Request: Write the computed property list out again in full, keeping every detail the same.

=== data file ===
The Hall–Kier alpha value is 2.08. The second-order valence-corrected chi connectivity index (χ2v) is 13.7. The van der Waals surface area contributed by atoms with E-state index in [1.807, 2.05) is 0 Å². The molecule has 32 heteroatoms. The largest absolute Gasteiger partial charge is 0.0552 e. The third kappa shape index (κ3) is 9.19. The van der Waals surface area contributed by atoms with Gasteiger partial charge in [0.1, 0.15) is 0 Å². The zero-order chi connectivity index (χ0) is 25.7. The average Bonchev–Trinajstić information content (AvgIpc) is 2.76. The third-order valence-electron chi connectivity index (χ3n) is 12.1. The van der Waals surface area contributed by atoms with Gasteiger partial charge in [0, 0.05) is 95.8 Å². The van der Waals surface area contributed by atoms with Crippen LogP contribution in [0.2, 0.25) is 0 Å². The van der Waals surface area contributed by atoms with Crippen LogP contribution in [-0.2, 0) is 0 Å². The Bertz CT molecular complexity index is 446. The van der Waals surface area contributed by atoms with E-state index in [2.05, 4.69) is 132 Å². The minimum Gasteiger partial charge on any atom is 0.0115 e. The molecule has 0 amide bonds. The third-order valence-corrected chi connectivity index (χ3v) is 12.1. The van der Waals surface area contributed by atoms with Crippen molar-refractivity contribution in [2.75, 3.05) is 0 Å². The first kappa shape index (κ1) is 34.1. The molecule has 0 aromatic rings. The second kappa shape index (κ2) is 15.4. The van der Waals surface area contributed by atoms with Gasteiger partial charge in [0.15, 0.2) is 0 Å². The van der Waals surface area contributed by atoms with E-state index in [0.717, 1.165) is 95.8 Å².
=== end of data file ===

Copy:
The Hall–Kier alpha value is 2.08. The second-order valence-corrected chi connectivity index (χ2v) is 13.7. The van der Waals surface area contributed by atoms with E-state index in [1.807, 2.05) is 0 Å². The molecule has 32 heteroatoms. The largest absolute Gasteiger partial charge is 0.0552 e. The third kappa shape index (κ3) is 9.19. The van der Waals surface area contributed by atoms with Gasteiger partial charge in [0.1, 0.15) is 0 Å². The zero-order chi connectivity index (χ0) is 25.7. The average Bonchev–Trinajstić information content (AvgIpc) is 2.76. The third-order valence-electron chi connectivity index (χ3n) is 12.1. The van der Waals surface area contributed by atoms with Gasteiger partial charge in [0, 0.05) is 95.8 Å². The van der Waals surface area contributed by atoms with Crippen LogP contribution in [0.2, 0.25) is 0 Å². The van der Waals surface area contributed by atoms with Crippen LogP contribution in [-0.2, 0) is 0 Å². The Bertz CT molecular complexity index is 446. The van der Waals surface area contributed by atoms with E-state index in [2.05, 4.69) is 132 Å². The minimum Gasteiger partial charge on any atom is 0.0115 e. The molecule has 0 amide bonds. The third-order valence-corrected chi connectivity index (χ3v) is 12.1. The van der Waals surface area contributed by atoms with Crippen molar-refractivity contribution in [2.75, 3.05) is 0 Å². The first kappa shape index (κ1) is 34.1. The molecule has 0 aromatic rings. The second kappa shape index (κ2) is 15.4. The van der Waals surface area contributed by atoms with Gasteiger partial charge in [0.15, 0.2) is 0 Å². The van der Waals surface area contributed by atoms with E-state index in [0.717, 1.165) is 95.8 Å².